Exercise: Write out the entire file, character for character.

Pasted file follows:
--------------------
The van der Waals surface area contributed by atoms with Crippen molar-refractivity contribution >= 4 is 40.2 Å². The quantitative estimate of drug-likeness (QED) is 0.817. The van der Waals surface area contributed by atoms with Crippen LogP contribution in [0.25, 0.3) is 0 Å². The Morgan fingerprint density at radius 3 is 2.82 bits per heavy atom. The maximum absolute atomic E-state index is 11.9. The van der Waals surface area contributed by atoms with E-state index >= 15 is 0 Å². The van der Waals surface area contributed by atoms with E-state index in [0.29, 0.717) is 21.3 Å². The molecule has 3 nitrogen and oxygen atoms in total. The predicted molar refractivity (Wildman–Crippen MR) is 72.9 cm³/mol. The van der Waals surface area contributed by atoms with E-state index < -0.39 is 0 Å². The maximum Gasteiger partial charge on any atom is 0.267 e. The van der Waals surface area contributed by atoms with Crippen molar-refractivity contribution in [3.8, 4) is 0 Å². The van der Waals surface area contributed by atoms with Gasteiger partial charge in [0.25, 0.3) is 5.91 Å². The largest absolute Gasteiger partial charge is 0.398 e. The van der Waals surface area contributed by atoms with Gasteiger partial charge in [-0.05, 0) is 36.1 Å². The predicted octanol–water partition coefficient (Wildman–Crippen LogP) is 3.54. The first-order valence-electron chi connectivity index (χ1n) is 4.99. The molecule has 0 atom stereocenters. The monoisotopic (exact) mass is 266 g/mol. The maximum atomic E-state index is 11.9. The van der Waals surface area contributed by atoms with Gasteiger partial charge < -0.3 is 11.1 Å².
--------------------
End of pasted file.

The van der Waals surface area contributed by atoms with Crippen molar-refractivity contribution >= 4 is 40.2 Å². The quantitative estimate of drug-likeness (QED) is 0.817. The van der Waals surface area contributed by atoms with Crippen LogP contribution in [0.25, 0.3) is 0 Å². The Morgan fingerprint density at radius 3 is 2.82 bits per heavy atom. The maximum absolute atomic E-state index is 11.9. The van der Waals surface area contributed by atoms with E-state index >= 15 is 0 Å². The van der Waals surface area contributed by atoms with E-state index in [0.29, 0.717) is 21.3 Å². The molecule has 3 nitrogen and oxygen atoms in total. The predicted molar refractivity (Wildman–Crippen MR) is 72.9 cm³/mol. The van der Waals surface area contributed by atoms with E-state index < -0.39 is 0 Å². The maximum Gasteiger partial charge on any atom is 0.267 e. The van der Waals surface area contributed by atoms with Crippen molar-refractivity contribution in [3.8, 4) is 0 Å². The van der Waals surface area contributed by atoms with Gasteiger partial charge in [0.25, 0.3) is 5.91 Å². The largest absolute Gasteiger partial charge is 0.398 e. The van der Waals surface area contributed by atoms with Gasteiger partial charge in [-0.05, 0) is 36.1 Å². The predicted octanol–water partition coefficient (Wildman–Crippen LogP) is 3.54. The first-order valence-electron chi connectivity index (χ1n) is 4.99. The molecule has 0 atom stereocenters. The monoisotopic (exact) mass is 266 g/mol. The maximum atomic E-state index is 11.9. The van der Waals surface area contributed by atoms with Gasteiger partial charge < -0.3 is 11.1 Å².